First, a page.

Mars lander succumbs to winter
The Phoenix Mars lander is dead
The Phoenix Mars lander is dead.
Mission managers said Monday that they had not heard from the NASA spacecraft for a week and that they thought it had probably fallen quiet for good.
“At this time, we’re pretty convinced that the vehicle is no longer available for us to use,” said Barry Goldstein, the project manager. “We’re actually ceasing operations, declaring an end to mission operations at this point.”
With the onset of winter and declining power generated by the Phoenix’s solar panels, managers knew the lander would succumb soon, but had hoped to squeeze out a few more weeks of weather data.
But on Oct. 27, just after Phoenix finished its last major experiment analyzing Martian soil, an unexpected dust storm hit. The batteries, already low from running the experiment, ran out of energy.
The spacecraft first put itself into a low-energy “safe mode,” then fell silent. It revived itself on Oct. 30, but, with the dust still swirling, was never able to fully recharge its batteries. Each day, the solar panels would generate enough electricity for the spacecraft to wake up, but then the batteries drained again.
The last communication came on Nov. 2. Mr. Goldstein said the orbiting spacecraft would continue to listen for a few more weeks on the faint chance that the Phoenix defies their expectations.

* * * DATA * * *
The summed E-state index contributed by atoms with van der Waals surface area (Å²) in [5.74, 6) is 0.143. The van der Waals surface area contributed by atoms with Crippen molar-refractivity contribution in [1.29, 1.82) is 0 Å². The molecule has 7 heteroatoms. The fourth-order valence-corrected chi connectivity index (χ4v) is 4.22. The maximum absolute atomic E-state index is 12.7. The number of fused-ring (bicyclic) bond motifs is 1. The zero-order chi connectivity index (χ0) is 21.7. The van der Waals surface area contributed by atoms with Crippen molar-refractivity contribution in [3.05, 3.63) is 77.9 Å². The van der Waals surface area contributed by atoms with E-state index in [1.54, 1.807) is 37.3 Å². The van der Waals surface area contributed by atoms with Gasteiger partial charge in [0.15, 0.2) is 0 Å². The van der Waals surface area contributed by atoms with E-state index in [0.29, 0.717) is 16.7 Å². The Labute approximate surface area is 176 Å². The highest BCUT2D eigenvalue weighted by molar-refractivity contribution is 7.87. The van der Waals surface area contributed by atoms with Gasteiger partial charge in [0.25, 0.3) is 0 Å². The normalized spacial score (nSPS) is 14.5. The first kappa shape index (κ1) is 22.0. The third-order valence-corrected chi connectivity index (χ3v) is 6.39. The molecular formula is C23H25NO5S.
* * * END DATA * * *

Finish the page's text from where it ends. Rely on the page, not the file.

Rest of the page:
The Phoenix landed in May to examine the northern arctic plains, and the $428 million mission, originally scheduled to last three months, was extended twice
“I’m just thrilled to death what we’ve been able to do here,” said Peter H. Smith of the University of Arizona, the mission’s principal investigator. The spacecraft accomplished all of its main objectives, but some science remained unfinished. The Martian soil proved to be extremely clumpy, and the spacecraft had recurrent trouble getting the samples through gratings into the spacecraft’s laboratory apparatus.
Dr. Smith admitted disappointment that a sample from one of the trenches that the Phoenix had dug was never successfully analyzed. “We got it all the way up to the instrument and even tried pressing it down,” Dr. Smith said. “But it wouldn’t go in.”
But Dr. Smith highlighted what the Phoenix did discover. It confirmed a layer of ice not far below the surface. It found some carbonates and clays, which suggest that liquid water may have be present within the past few millennia. It found the arctic soil to be alkaline, not acidic as has been observed in other parts of Mars. It also discovered perchlorates, a class of chemicals that in high concentrations can be toxic to life, but which can also serve as a food source for some microbes.The spacecraft took 25,000 photographs, including panoramas of the landing and microscopic images of dust particles.
“It’s really an Irish wake, not a funeral that we’re looking forward to,” said Douglas McCuiston, director of the Mars Exploration Program at NASA headquarters. “NASA got what it wanted out of this mission.”
The data may yet reveal the presence of carbon-based molecules that could be building blocks for life, Dr. Smith said, and that the region might, at least occasionally, be suitable for life. The Phoenix was not designed to look directly for signs of life. Dr. Smith said the scientists had begun writing the scientific articles describing their findings.
In the coming months, when sunlight disappears entirely in the northern plains, temperatures will fall to minus-240 to minus-300 degrees Fahrenheit, and the Phoenix will become encased within carbon dioxide ice. When spring returns, NASA plans to try reviving the Phoenix again, but the expectation is that the spacecraft’s electronics will not survive the long, deep freeze.